For some reason Demeter comes to Hera during her campaign to get Persephone back. "She's my child," she tells Hera yet again, wide-eyed and wild-haired, clutching at Hera's hand and arm. Her nails are close-bitten and edged in dirt and blood.
"I am well aware, sister," Hera responds coolly. "I cannot think why you would feel the need to remind me of the fact." She pries her arm loose from Demeter's grasp so that she can reach her cup of ambrosia--fortification seems necessary to deal with the emotional mess kneeling in front of her.
"Because you can talk some sense into Zeus--convince him to make Hades give my daughter back." Demeter clasps her hands together and looks up imploringly at Hera. "Sister, for the sake of our bond--"
"You should've thought of that bond before you slept with my husband," Hera says, with the bitterness that comes from long centuries spent married to a god that will bed literally anything that catches his fancy. "Hades will not harm your daughter, and you know quite well that he's probably feasting her as his most honored queen at this very moment--which is more than any of the other eligible gods would do. She was a maid, and now she is married, and the best you can do is accept it and get back to your duties and stop interrupting the rest of us as we attend to our own."
Demeter's response withers every plant close enough to hear, but Hera just cocks an eyebrow and sips her ambrosia. "Well, that's hardly likely to change my mind. I suggest you be off before you say something truly unforgivable." And while Demeter is half-mad from the loss of her daughter, she has enough sense to shut her mouth and leave rather than call down the wrath of the queen of Olympus.
"Would you be as upset if I was stolen?" Hebe asks, coming out of the corner where she'd been hiding during Demeter's visit. She curls up beside her mother's knee and Hera rests her free hand in the wild curls of her hair.
"And even more," Hera says. "It's good for the sake of everyone that no man is foolish enough to do so." And she offers her cup of ambrosia to the child that will never grow old enough to leave her.
"Mother had some very vile things to say about you, Aunt Hera," Persephone says a good while later, after her confession of the pomegranate seeds and Zeus's final decree. She's shed the black of Hades' realm for her mother's green, though a dark ribbon still winds through her copper-colored hair. It suits her better than her maiden gold had.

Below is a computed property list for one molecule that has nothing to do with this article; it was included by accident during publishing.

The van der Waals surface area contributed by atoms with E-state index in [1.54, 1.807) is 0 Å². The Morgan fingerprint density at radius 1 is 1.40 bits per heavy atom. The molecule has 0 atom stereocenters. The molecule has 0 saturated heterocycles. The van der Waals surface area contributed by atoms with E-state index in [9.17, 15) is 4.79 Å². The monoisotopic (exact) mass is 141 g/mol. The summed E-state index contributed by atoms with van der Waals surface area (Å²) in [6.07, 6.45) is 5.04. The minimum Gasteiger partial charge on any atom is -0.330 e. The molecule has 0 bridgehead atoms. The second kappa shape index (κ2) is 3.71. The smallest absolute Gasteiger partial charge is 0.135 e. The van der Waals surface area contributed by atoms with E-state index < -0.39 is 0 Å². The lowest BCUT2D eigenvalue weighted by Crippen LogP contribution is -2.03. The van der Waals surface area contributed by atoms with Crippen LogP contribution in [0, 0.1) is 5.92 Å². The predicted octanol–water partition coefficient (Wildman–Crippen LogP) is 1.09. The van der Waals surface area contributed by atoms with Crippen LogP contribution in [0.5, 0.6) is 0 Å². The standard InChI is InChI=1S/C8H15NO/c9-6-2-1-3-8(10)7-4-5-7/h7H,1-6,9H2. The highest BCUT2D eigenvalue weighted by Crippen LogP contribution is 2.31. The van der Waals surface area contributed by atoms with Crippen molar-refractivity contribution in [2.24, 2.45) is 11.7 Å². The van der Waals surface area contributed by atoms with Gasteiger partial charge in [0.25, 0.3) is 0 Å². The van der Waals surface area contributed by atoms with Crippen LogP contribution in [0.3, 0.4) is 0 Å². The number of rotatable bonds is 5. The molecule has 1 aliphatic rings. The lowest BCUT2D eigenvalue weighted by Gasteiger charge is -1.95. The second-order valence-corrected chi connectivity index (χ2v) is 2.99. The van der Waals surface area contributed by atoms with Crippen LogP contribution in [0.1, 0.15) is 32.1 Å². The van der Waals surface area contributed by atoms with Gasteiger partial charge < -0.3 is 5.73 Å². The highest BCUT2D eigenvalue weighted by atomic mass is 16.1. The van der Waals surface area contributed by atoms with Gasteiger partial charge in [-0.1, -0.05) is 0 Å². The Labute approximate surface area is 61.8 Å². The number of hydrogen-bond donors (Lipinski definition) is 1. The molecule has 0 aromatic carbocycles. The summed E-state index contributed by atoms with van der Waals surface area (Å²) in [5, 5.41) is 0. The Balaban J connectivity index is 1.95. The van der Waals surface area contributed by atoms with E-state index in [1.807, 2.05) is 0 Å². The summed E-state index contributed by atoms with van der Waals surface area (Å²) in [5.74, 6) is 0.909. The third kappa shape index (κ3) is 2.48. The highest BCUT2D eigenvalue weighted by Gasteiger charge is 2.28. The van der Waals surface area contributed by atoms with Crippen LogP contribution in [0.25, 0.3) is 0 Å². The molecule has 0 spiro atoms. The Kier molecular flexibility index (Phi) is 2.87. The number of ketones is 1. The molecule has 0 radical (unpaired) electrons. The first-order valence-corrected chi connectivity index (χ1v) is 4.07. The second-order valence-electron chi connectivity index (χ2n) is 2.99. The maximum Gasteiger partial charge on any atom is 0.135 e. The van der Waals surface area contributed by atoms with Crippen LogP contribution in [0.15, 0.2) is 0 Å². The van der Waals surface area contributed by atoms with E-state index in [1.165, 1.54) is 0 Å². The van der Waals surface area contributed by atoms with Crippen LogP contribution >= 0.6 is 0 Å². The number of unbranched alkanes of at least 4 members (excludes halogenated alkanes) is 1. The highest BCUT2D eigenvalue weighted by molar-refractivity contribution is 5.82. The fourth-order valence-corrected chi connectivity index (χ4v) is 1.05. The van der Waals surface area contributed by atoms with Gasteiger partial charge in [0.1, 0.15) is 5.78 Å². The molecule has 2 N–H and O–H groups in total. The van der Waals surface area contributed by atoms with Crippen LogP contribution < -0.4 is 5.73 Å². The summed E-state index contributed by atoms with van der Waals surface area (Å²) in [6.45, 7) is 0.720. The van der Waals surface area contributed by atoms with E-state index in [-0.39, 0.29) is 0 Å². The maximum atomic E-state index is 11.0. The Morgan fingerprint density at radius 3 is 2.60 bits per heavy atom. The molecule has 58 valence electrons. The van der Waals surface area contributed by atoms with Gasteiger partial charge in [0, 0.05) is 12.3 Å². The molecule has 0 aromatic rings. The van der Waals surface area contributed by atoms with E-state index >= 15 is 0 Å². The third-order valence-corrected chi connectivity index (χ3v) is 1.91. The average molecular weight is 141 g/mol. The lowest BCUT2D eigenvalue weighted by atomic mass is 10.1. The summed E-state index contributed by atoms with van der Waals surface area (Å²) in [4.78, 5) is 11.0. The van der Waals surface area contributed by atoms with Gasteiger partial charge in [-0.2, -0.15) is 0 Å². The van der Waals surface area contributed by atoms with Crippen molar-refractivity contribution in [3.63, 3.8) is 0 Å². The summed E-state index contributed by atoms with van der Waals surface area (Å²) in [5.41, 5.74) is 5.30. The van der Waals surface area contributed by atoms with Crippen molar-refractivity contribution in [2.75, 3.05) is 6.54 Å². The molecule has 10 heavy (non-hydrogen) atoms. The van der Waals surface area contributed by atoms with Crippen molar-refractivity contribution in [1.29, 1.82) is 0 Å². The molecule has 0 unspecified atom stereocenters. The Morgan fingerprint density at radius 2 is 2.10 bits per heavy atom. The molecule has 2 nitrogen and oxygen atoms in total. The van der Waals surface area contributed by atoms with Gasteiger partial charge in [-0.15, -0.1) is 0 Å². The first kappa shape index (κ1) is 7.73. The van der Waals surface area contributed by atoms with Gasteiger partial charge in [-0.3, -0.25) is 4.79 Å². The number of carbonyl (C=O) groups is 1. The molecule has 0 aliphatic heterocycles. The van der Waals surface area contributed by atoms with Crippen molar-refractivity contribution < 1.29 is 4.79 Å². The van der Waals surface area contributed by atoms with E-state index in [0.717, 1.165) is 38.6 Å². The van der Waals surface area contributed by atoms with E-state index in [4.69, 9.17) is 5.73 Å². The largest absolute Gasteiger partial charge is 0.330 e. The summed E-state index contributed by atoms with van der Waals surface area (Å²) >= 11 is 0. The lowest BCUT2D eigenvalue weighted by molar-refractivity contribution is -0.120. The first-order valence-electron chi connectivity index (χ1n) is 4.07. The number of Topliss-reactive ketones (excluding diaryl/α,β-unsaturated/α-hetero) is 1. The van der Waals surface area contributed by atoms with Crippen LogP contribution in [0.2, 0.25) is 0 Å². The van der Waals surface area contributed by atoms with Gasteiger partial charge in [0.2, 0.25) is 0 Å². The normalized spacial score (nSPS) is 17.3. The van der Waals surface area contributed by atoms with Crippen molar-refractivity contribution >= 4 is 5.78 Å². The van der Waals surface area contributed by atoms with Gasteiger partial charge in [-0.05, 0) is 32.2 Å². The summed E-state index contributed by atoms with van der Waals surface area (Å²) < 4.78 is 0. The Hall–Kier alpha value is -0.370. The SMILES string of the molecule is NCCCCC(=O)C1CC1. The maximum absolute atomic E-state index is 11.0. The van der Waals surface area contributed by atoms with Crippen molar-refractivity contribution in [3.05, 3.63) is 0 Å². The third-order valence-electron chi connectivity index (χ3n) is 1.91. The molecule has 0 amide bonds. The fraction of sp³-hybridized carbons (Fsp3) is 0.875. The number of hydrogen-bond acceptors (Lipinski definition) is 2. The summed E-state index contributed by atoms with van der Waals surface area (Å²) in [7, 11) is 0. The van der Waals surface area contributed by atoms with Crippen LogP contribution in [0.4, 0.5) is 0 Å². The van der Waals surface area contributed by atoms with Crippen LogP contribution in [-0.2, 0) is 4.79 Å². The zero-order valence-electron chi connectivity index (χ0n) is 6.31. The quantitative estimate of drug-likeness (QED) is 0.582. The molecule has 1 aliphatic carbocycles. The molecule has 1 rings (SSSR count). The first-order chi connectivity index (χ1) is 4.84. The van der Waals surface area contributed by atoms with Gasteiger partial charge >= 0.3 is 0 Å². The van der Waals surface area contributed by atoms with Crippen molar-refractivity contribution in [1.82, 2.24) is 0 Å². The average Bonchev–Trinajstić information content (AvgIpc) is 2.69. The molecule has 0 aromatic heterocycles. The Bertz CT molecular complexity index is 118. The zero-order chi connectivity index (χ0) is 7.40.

"Oh?" Hera asks, not that she really cares to hear Demeter's ravings again, even at a remove. But Persephone has always been deferential to her and friendly with Hebe--hence the current joint game of five-stones--so she feigns interest and busies herself with her throw. Even she is subject to chance, and her score is a disappointing nine.
"I thought I ought to apologize on her behalf," Persephone says as Hebe takes her turn, the girl clearly more interested in the game than the conversation. "And thank you for not urging Lord Zeus to sooner judgment." That raises Hera's eyebrows more than anything Demeter had been able to come up with, and Persephone laughs a little in response. "My lord husband is very ... attentive, as you of all the gods might have guessed."
"Then marriage suits you?" Hera asks. Just a glance suggests it does--there's a dignified grace to Persephone that had been lacking when she'd merely been goddess of spring.
"Oh yes," she answers, with a smile that suggests some secret, pleasing thought. "I never thought it would, with the fools who spend their time up here, but down there--" She laughs again. "He is very patient, is my new husband."
"Well, I am glad for you," Hera tells her, and tries to will it so; she'd married Zeus of her own choice, after all, when she was young and foolish and thought power was worth having a husband with a wandering eye. "Not all men are so."
"No," Persephone agrees, suddenly sober again. and she reaches across the table to touch Hera's hand, irking Hebe, whose luck with the stones has yet to run out. "And I am sorry for that too, Aunt."
"Well," Hera says, clasping Persephone's hand in her own, "it is no fault of yours, dear niece." And she is glad to find that she truly means it. "You must be sure to visit here, when you return each spring."
"I will," Persephone promises, and then Hebe squeals, "I've won it--Mother, you owe me cake!" and they all three go down to the Olympian kitchens together, arm-in-arm.